The Empty Bowls fundraiser in the Carson Mall was a celebration of art but also a chance to help those in need in the Carson City community.
“It’s really important we make sure we take care of the community,” said Chelsea Lavender, promotions director at the mall.
Going into its eighth year, the event was estimated to draw upward of 1,200 attendees Friday. Empty Bowls was postponed during the COVID-19 pandemic. In past years, the event has raised more than $10,000 for Friends In Service Helping, a nonprofit social services organization that assists low-income and unsheltered people in the community, especially those affected by issues of hunger.
Gillian Murdock, food bank and event manager for FISH, estimated the event would raise more than $12,000 this year.
“All money goes to the FISH food bank and the Family Dining Room,” she said.
For $15, donors received a hot meal and a handmade bowl to take home.
“It’s one of our top fundraisers of the year,” said Murdock. “It really helps us in the coming months. It raises awareness of hunger and homelessness in the community.”
Murdock said that homelessness and hunger issues don’t match stereotypes in popular media.
“Especially when weather hits, times get tough,” she said. “It could be someone couch surfing or living out of their car. There’s a great need people don’t see.”
Murdock called it “incredible” that the bowls offered during the fundraiser were made by members of the community.
“It’s not one person who made them, but hundreds,” she said.
The bowls brought out the “artistic flair” of those who contributed, Murdock added.
That flair wasn’t lost on patron Lorie Schulenberg, who was browsing the hundreds of bowls displayed near the north entrance of the mall.
“It’s so hard to choose,” she said. “They’re so beautiful.”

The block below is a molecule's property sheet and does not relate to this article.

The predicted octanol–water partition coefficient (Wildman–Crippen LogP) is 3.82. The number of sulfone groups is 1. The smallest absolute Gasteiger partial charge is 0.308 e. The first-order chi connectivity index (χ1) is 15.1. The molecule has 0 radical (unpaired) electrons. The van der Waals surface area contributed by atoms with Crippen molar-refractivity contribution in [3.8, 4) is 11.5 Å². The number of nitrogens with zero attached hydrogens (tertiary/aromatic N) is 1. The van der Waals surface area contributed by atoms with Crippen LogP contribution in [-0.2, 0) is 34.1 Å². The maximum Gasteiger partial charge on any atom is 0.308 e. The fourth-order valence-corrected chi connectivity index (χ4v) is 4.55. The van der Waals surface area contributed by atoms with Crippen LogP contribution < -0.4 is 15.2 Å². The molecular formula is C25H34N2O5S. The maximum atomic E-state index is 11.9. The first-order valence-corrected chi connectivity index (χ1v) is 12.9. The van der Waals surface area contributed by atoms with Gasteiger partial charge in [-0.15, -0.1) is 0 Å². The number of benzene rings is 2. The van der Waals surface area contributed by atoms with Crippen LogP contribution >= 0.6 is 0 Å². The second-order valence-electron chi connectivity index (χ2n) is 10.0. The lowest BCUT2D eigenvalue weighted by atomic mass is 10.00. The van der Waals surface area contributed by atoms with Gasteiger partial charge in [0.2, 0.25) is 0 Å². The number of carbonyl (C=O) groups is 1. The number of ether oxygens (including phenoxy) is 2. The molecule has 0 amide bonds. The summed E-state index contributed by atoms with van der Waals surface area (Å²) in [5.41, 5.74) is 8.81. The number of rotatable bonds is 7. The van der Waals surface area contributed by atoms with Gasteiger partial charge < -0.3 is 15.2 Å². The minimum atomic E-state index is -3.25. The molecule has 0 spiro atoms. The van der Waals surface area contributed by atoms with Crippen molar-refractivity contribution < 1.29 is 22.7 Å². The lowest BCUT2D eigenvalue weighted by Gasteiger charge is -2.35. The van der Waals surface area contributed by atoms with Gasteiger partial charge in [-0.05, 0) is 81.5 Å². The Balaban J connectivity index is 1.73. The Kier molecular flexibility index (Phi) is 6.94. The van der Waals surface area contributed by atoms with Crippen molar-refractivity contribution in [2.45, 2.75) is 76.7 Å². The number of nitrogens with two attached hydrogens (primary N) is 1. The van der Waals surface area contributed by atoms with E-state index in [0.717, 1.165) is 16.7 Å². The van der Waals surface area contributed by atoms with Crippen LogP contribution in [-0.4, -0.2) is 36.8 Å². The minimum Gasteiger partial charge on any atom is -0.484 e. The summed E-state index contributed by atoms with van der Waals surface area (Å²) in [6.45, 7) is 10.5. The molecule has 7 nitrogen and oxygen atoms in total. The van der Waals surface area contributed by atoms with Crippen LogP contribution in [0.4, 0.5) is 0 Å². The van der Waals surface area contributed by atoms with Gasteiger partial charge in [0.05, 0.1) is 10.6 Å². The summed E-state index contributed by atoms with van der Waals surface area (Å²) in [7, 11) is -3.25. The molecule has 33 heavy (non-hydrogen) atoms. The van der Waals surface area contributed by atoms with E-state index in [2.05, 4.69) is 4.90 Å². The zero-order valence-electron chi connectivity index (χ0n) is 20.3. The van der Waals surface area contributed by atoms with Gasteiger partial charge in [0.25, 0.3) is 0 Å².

Jo Moore, co-owner of Ogres-Holm Pottery, and Robin Clark, Empty Bowls Committee member, were greeting people in the pottery studio that was converted into a makeshift kitchen to serve patrons. They explained some of the bowls were donated, but many were made in the studio by eager volunteers.
“Just having the community involved in making the bowls makes it that much more special,” said Clark.
Community members donated artistic talents in other ways. The Carson High band played in the middle of the mall, and local restaurants provided the food for the dinner. Gold Dust West, for example, brought chicken noodle soup. Bella Vita Bistro had a tomato bisque. Great Basin Brewing brought chili.
Carson resident Andre Kapczynski volunteered to serve the chili. He said he works for Click Bond, a local company that had put out a volunteer call for the event.
Helping Kapczynski was his six-year-old daughter, Morgan.
“It’s nice and fun,” Morgan said of serving those in line.
According to the Clay Connection, a nonprofit pottery group, Empty Bowls began more than 30 years ago as an art project in a Michigan high school. Paired with a dinner fundraiser was the idea of creating empty bowls to symbolize world hunger. The movement gained momentum and became a way for communities to support local foods banks.